The Lord Appears to Solomon
9 As soon as Solomon had finished building the house of the LORD and the king’s house and all that Solomon desired to build, the LORD appeared to Solomon a second time, as he had appeared to him at Gibeon. And the LORD said to him, “I have heard your prayer and your plea, which you have made before me. I have consecrated this house that you have built, by putting my name there forever. My eyes and my heart will be there for all time. And as for you, if you will walk before me, as David your father walked, with integrity of heart and uprightness, doing according to all that I have commanded you, and keeping my statutes and my rules, then I will establish your royal throne over Israel forever, as I promised David your father, saying, ‘You shall not lack a man on the throne of Israel.’ But if you turn aside from following me, you or your children, and do not keep my commandments and my statutes that I have set before you, but go and serve other gods and worship them, then I will cut off Israel from the land that I have given them, and the house that I have consecrated for my name I will cast out of my sight, and Israel will become a proverb and a byword among all peoples. And this house will become a heap of ruins. Everyone passing by it will be astonished and will hiss, and they will say, ‘Why has the LORD done thus to this land and to this house?’ Then they will say, ‘Because they abandoned the LORD their God who brought their fathers out of the land of Egypt and laid hold on other gods and worshiped them and served them. Therefore the LORD has brought all this disaster on them.’”
Solomon’s Other Acts
At the end of twenty years, in which Solomon had built the two houses, the house of the LORD and the king’s house, and Hiram king of Tyre had supplied Solomon with cedar and cypress timber and gold, as much as he desired, King Solomon gave to Hiram twenty cities in the land of Galilee. But when Hiram came from Tyre to see the cities that Solomon had given him, they did not please him. Therefore he said, “What kind of cities are these that you have given me, my brother?” So they are called the land of Cabul to this day. Hiram had sent to the king 120 talents of gold.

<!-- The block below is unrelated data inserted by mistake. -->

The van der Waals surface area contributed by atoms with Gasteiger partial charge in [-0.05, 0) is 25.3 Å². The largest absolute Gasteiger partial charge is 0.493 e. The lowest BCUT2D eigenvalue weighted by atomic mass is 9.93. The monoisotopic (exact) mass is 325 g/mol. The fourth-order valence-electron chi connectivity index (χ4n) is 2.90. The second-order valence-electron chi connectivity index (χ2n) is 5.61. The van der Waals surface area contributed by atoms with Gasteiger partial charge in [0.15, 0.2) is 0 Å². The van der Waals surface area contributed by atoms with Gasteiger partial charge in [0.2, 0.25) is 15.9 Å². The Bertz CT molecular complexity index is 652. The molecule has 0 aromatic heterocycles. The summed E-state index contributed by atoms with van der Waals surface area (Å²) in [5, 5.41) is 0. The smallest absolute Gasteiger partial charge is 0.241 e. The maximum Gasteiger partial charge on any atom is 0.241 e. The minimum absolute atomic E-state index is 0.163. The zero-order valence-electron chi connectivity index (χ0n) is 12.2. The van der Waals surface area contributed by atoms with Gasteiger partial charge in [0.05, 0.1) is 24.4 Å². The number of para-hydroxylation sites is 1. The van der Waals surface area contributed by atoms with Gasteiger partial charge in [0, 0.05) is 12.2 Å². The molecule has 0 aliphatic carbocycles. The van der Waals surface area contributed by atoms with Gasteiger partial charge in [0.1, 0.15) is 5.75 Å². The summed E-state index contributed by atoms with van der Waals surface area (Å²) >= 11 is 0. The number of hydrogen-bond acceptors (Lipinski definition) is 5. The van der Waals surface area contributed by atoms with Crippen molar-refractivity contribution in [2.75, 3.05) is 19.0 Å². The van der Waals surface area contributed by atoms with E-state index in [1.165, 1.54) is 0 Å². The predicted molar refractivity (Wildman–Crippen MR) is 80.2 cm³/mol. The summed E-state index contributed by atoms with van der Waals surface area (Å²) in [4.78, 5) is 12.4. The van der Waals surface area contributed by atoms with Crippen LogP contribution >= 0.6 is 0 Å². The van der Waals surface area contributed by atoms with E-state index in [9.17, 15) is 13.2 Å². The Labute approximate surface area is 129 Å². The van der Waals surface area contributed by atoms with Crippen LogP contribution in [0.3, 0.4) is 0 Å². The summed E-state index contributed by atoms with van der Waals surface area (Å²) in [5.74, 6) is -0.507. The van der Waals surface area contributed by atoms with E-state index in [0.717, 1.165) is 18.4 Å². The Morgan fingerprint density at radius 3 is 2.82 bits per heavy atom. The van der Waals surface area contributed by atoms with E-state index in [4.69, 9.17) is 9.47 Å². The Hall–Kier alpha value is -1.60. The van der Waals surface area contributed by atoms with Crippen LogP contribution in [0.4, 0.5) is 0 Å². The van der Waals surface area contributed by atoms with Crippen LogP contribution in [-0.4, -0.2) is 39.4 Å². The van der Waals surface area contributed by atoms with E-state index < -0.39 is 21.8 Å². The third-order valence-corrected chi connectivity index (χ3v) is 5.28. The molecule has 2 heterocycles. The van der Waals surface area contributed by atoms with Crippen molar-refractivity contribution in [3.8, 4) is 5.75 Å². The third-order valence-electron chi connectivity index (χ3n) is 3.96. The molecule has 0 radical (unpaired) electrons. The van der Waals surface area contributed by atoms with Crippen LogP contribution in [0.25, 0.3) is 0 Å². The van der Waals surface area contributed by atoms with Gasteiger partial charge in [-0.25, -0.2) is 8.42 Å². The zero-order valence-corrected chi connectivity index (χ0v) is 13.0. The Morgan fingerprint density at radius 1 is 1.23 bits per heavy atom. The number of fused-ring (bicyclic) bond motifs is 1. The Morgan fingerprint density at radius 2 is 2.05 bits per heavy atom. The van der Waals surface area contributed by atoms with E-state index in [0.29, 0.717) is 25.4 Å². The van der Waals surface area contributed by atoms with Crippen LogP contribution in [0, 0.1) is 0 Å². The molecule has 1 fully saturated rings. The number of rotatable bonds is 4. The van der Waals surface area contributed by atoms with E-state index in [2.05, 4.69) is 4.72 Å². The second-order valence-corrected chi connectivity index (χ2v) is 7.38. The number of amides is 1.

And this is the account of the forced labor that King Solomon drafted to build the house of the LORD and his own house and the Millo and the wall of Jerusalem and Hazor and Megiddo and Gezer (Pharaoh king of Egypt had gone up and captured Gezer and burned it with fire, and had killed the Canaanites who lived in the city, and had given it as dowry to his daughter, Solomon’s wife; so Solomon rebuilt Gezer) and Lower Beth-horon and Baalath and Tamar in the wilderness, in the land of Judah, and all the store cities that Solomon had, and the cities for his chariots, and the cities for his horsemen, and whatever Solomon desired to build in Jerusalem, in Lebanon, and in all the land of his dominion. All the people who were left of the Amorites, the Hittites, the Perizzites, the Hivites, and the Jebusites, who were not of the people of Israel—their descendants who were left after them in the land, whom the people of Israel were unable to devote to destruction—these Solomon drafted to be slaves, and so they are to this day. But of the people of Israel Solomon made no slaves. They were the soldiers, they were his officials, his commanders, his captains, his chariot commanders and his horsemen.
These were the chief officers who were over Solomon’s work: 550 who had charge of the people who carried on the work.
But Pharaoh’s daughter went up from the city of David to her own house that Solomon had built for her. Then he built the Millo.
Three times a year Solomon used to offer up burnt offerings and peace offerings on the altar that he built to the LORD, making offerings with it before the LORD. So he finished the house.
King Solomon built a fleet of ships at Ezion-geber, which is near Eloth on the shore of the Red Sea, in the land of Edom. And Hiram sent with the fleet his servants, seamen who were familiar with the sea, together with the servants of Solomon. And they went to Ophir and brought from there gold, 420 talents, and they brought it to King Solomon.
1 Kings 9 Commentary
by Hank Workman